Peacock bass were introduced into Florida waters by FWC in 1984. They are a tropical species, and are not thought to be able to survive outside of Miami-Dade and Broward Counties. There were some limited opportunities to catch them in Collier and south Lee Counties before the big freeze of 2010 killed off whatever population was there. FWC had no plans to stock them again, and the conclusion was they would no longer grace Southwest Florida waterways.
A friend came over to me during the weigh-in at the recent SWFKAA tournament, and held up his phone. I looked at the picture of him holding a nice peacock bass and asked, “When was the last time you were over there?” He told me he catches them all the time locally. In fact, the canal where he catches them is only seventeen miles from my house! After getting directions and details, I made plans to visit this canal soon after.
My chance came about a week later. I enlisted the help of fishing buddy Jim VanPelt to scout the location on a Monday afternoon. We walked the banks looking for any sign, and were immediately rewarded with a nice female peacock bass guarding her young. We caught one from the canal bank, but we hadn’t brought kayaks for a full-on fishing trip. But, we now knew the fish were there.
Peacock bass are easily recognizable. Most display three wide vertical stripes on their bodies, and a spot on their tail fins that resembles the eyes on a peacock's tail feather. Females are smaller in size and have smooth, rounded heads. All adult males have a pronounced hump on their foreheads. Butterfly peacock bass (the species that was introduced here in Florida) can grow up to 25” in length and around 12lbs. The average is much smaller, though - around 12”-14”. Thirteen of the sixteen current IGFA records concerning peacock bass have been caught in Florida.
We returned a few days later. This time we brought kayaks and live shiners. We didn’t bring artificial baits, as this was another scouting trip to see how many and what size we could expect. We launched mid-morning; peacock bass are sight feeders and don’t prey on food until the sun is up. We began seeing them stalking the canal edges almost right away. It wasn’t long before I caught a smallish male, a little over 13”. He readily took a shiner free-lined on a 1/0 hook. After a relatively short fight I snapped pictures and released him. This fish was followed by several more, all males, all about the same size.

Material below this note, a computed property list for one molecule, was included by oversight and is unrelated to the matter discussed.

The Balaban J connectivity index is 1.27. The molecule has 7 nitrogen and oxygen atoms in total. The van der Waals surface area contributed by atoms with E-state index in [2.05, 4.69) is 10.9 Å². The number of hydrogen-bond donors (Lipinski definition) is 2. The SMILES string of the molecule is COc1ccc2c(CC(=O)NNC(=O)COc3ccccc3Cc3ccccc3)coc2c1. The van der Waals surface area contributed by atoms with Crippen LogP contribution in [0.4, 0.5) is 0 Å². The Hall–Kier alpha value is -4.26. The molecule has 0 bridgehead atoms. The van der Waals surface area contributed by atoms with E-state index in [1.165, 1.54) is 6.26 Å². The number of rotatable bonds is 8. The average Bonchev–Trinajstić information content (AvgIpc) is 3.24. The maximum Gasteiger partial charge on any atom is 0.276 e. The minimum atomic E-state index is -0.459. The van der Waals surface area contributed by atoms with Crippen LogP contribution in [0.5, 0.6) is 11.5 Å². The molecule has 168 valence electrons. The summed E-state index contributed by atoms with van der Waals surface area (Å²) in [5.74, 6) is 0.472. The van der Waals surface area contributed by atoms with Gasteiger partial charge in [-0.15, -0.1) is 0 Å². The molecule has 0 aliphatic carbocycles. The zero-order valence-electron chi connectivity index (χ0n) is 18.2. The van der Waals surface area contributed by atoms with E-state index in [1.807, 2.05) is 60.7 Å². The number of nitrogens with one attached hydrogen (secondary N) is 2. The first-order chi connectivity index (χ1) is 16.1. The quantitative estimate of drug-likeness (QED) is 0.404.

These bass mainly eat other fish. They were primarily introduced to help control other non-native invasive species of fish that inhabit South Florida canals. For this reason, most anglers will have luck using live shiners for bait, casting them around structure such as downed trees or culverts.. For those anglers preferring to use artificial bait, crankbaits, twitchbaits, and spinners work well. Peacock bass are world renowned for slamming topwater lures, as well, and also readily take flies such as Clousers and minnows.
I don’t know whether this population of bass will survive the test of time. It’s hard to know if they have experienced a freeze yet or not. This area - the Santa Barbara canal in Golden Gate - is in Collier County, and is easily accessible via a county-maintained boat ramp. It’s a relatively large and deep canal, and should hold some larger peacock bass. What I do know is I have found a new area to fish for these South Florida gems, and will continue to do so until the next freeze.